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Federal elected officials leave Ottawa for the summer

Photo: Sean Kilpatrick The Canadian Press On Wednesday, the Liberals congratulated themselves on having passed 15 bills since January.

The suitcases of federal deputies were ready to escape the oppressive heat of Ottawa after an eventful session from which all parties judged to emerge victorious. A motion adopted unanimously on Wednesday makes them take the road outside the capital.

The Liberal leader in the House, Gatineau MP Steven MacKinnon, welcomed for passing 15 bills since January, making his government “one of the most productive minority governments” in recent history. Like every end of session, he claims that conservative obstruction prevented him from doing more.

Above all, his government has now fulfilled virtually the entire list of promises contained in its agreement concluded with the New Democratic Party (NDP) two years ago. In theory, this agreement must still hold for another year, in order to keep Prime Minister Justin Trudeau in power until the fall of 2025.

The bill aimed at banning strikebreakers for businesses under federal jurisdiction was adopted by the Senate this week. The one that promises to make contraceptives and diabetes medications free is in the final stages of being considered by senators, who are expected to leave Ottawa later this week.

< p>Under its agreement with the NDP, its government still has to adopt a law on national standards in CHSLDs in the coming year, recalls Mr. MacKinnon. The federal dental care program must also be extended to more categories of the less fortunate population, recalls Quebec NDP MP Alexandre Boulerice.

“There are things important things that we managed to accomplish thanks to our balance of power in our negotiations”, he congratulates himself.

« Extraordinary session” for the oppositions

The Bloc Québécois also claims to have had an “extraordinary session”, the success of which is “recognized in public opinion”, boasted its leader , Yves-François Blanchet, Wednesday.

His party notably tabled a reform of the Old Age Security Act, a bill to protect those who throw alert and another to protect dairy supply management during commercial negotiations.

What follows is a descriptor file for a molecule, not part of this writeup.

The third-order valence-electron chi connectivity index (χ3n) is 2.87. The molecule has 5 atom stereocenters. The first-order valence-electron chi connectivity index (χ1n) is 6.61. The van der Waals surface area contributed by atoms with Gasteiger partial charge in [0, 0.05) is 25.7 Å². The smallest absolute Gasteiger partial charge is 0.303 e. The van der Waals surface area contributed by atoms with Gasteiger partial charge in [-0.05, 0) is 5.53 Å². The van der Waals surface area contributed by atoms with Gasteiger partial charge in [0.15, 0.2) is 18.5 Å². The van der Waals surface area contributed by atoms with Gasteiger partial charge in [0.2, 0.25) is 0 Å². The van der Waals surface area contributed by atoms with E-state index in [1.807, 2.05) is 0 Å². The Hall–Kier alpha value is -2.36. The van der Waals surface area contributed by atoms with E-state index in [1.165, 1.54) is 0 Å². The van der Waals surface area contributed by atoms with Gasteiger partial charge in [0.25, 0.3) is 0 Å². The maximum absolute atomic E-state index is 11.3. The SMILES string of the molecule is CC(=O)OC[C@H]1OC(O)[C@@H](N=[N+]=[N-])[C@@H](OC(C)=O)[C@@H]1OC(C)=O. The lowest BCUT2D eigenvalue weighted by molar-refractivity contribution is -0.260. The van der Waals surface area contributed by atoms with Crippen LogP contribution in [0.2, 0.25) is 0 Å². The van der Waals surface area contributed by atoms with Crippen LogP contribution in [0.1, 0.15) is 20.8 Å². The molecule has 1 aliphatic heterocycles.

Yves-François Blanchet admits to having “laughed a little” when the Prime Minister of Quebec questioned the relevance of his party during an exchange in the National Assembly. François Legault had said to his PQ opponent Paul St-Pierre Plamondon in February: “What is the point of the Bloc ? »

«François wanted to pinch Paul, it took this form, [but] no one serious doubts our usefulness. It was a heated moment,” recalled Mr. Blanchet, without rancor.

Even if the leader of the Conservative Party of Canada did not deliver a speech at the end of the session, contrary to his usual, Pierre Poilievre received new confirmation of his large lead in the national polls. An Abacus Data poll, conducted in early June among 1,550 respondents, placed his party 20 points ahead of Justin Trudeau's Liberals (42% versus 22%).

The Conservatives ended the session with news that the Liberal government agreed to list the Islamic Revolutionary Guard Corps (IRGC) on Canada's list of terrorist entities, one of their long-standing demands. They have devoted the last few days to following the Liberal government on its plan to increase the inclusion rate of the capital gains tax for those who declare the most, and by vehemently opposing the protection decree woodland caribou in Quebec.

Teilor Stone

By Teilor Stone

Teilor Stone has been a reporter on the news desk since 2013. Before that she wrote about young adolescence and family dynamics for Styles and was the legal affairs correspondent for the Metro desk. Before joining Thesaxon , Teilor Stone worked as a staff writer at the Village Voice and a freelancer for Newsday, The Wall Street Journal, GQ and Mirabella. To get in touch, contact me through my teilor@nizhtimes.com 1-800-268-7116